One of these used books was a copy of Robinson Crusoe, the ancient Daniel Defoe tale about a man stranded on a deserted island for twenty-six years. That's much longer than the three years that Tom Hanks spent on his island in Castaway, but there is no doubt that Steven Spielberg used Defoe's tale as a cheat sheet for his movie.

My wife has always loved Castaway. Every time it's on TV she watches it and says, "I love that movie." I ask her why she loves it and she just says, "Just dreaming, honey . . . just dreaming."

Secretly, I think she is hoping that I will end up on an island somewhere so she can try out

That's the problem with old concepts like Robinson Crusoe and an island full of cannibals. Those were the fears that 17th century people carried when they considered being stranded on an island. Now, they fear not having access to the internet so they can begin dating again.

But there's enough savagery and butchery in Crusoe to keep me fastened to the edge of my seat. And in case I'm ever stranded on an island, you can bet I'll know how to survive. That, and I'll call my wife every couple of days on my cell phone just to check in. I'll be asking, "What's for dinner?" or "You're not seeing anyone are you?"

Thursday, January 7, 2010

Blogology 202

Some months ago I attempted to secure advertising for my blog. And why not? It's income and, who knows, there might actually be businesses out there who could appreciate the mighty clout of my endorsement. But, since the Tiger Woods scandal, businesses have been . . . well, skittish at best, and many have pulled the plug on their celebrity endorsements. Still, in case there are businesses out there who are looking for people like me to endorse their products, here are a few products that I might consider supporting.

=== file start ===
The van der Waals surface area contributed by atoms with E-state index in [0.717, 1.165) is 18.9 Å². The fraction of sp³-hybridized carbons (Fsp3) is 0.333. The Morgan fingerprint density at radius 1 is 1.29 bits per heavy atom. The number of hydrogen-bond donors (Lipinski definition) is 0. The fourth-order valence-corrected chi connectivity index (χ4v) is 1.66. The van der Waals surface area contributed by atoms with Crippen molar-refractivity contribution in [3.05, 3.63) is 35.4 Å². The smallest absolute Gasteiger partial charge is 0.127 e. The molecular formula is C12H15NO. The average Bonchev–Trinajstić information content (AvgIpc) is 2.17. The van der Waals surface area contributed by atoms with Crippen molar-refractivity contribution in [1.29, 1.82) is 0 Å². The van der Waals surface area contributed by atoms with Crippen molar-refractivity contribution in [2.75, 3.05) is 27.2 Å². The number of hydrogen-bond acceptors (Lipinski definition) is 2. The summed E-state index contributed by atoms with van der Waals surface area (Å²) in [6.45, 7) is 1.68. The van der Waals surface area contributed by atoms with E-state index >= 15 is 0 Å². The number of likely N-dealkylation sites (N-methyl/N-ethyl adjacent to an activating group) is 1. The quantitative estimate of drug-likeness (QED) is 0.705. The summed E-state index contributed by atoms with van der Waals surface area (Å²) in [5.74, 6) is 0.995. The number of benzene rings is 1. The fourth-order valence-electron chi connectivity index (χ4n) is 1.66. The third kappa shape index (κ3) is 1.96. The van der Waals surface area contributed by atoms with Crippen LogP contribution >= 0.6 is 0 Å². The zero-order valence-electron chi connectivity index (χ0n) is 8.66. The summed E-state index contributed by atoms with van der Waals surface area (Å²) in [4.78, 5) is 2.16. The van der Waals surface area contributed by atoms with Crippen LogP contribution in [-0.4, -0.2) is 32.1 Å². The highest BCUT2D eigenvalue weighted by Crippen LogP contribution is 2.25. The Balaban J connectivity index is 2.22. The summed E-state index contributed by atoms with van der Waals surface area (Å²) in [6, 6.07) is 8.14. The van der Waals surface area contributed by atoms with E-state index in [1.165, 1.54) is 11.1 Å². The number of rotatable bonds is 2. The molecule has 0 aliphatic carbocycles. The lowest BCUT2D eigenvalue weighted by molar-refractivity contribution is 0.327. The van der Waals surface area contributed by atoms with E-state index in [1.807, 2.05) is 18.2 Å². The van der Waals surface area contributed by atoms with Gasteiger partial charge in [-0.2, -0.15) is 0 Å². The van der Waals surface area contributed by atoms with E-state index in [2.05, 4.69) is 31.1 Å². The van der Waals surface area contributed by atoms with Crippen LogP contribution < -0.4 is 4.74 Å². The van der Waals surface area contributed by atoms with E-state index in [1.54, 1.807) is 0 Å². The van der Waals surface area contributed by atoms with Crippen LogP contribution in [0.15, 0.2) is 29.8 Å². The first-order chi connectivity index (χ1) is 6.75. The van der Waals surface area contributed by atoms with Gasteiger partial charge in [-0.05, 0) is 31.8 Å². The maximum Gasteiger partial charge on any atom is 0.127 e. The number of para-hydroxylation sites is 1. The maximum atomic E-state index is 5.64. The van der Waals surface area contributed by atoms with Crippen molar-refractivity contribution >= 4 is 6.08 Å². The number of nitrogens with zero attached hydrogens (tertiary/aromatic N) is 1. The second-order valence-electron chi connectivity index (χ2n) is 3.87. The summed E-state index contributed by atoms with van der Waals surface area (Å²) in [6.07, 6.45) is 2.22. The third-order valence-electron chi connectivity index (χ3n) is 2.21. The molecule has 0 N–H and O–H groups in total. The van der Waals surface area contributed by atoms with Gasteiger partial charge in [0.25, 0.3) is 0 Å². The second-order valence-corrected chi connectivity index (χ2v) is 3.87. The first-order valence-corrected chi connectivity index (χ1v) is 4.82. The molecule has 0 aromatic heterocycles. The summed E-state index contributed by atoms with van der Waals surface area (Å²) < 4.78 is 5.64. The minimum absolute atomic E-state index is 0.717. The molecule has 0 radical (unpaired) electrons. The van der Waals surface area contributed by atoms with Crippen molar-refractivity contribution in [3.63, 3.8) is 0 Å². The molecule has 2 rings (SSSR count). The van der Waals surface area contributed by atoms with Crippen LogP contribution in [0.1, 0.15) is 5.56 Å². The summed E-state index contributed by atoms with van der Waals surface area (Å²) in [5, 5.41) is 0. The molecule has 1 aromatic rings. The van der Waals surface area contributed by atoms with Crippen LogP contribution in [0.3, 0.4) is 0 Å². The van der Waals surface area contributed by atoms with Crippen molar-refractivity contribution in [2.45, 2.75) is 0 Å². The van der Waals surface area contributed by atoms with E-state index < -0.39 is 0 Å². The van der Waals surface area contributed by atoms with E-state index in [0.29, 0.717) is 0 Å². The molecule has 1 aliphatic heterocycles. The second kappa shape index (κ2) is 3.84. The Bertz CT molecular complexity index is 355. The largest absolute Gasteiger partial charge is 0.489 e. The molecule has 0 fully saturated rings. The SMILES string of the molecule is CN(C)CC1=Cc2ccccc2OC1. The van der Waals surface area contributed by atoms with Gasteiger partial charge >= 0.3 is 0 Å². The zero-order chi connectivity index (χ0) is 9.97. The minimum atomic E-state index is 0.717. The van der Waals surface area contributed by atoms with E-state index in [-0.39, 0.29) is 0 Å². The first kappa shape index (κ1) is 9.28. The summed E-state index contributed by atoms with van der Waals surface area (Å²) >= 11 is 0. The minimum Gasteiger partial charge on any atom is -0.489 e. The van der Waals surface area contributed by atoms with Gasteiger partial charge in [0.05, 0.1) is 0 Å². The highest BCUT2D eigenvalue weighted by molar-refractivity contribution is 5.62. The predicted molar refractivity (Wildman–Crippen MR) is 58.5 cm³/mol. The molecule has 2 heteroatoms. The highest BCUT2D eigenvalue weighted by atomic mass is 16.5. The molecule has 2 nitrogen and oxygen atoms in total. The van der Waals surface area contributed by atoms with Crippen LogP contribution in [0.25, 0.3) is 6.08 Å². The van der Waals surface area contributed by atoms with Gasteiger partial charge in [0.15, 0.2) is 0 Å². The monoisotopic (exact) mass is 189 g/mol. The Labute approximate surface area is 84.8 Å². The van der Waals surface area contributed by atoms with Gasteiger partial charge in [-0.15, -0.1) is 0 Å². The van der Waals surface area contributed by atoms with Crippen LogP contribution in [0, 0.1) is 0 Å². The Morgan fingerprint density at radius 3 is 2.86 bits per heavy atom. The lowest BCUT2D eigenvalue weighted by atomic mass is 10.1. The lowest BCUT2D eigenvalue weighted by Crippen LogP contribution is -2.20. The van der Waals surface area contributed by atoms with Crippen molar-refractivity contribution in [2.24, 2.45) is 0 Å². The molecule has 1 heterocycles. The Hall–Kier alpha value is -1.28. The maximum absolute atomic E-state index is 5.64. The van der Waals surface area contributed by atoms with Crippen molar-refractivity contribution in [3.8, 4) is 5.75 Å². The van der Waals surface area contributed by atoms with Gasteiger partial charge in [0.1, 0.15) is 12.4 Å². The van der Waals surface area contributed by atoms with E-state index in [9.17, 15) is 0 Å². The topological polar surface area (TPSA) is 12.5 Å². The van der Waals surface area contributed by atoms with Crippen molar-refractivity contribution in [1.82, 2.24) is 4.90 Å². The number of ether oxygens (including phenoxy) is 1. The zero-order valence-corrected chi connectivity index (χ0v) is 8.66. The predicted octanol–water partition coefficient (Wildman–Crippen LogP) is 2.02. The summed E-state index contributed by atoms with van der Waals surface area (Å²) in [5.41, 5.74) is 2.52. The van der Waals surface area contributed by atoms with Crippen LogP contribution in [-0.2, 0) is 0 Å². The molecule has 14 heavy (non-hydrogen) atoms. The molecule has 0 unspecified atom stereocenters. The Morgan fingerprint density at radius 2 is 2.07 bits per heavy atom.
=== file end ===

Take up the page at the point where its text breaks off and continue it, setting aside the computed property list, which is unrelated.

I've never used a ShamWow, but boy would I love to! I mean, I can't write on this blog all day, and a ShamWow would be the perfect fit for me. I could use it to clean the keyboard on my twelve year old computer, since the greasy build up on the "F", "J" and "Spacebar" keys is enormous. If I were arrested for, say, shoplifting a Garden Weasel, the police could identify me from the fingerprints lifted from my computer keyboard. They wouldn't have to use fingerprint dust. They could just remove the prints from the keys by prying the grease up with a screwdriver. Yes, I'd say a ShamWow endorsement would be just the ticket for me. What a cleaning tool!

Dog Biscuits
My dog loves 'em, and so do I.

I have no idea who invented the pillow, or what companies manufacture pillows today, but I'd endorse any style or variety (except dainty decorative pillows used by old ladies at tea parties). Having a pillow advertisement on my blog would be unique, as I don't think I've seen an advertisement for pillows . . . EVER! So, let me be the first celebrity to say, "I love my pillow. I take it with me on vacations. I use it to prop myself up in bed while reading trashy romance novels. I also write trashy romance novels using my pillow. I have been using the same pillow for thirty years and it has not yet fallen apart. So, my pillow is well-made. That's a testimony, folks. Get a pillow like mine. Oh, and yes . . . my wife and I use pillows for other entertainment, too. (Details can be found on my auxiliary blog:"

Paper Plates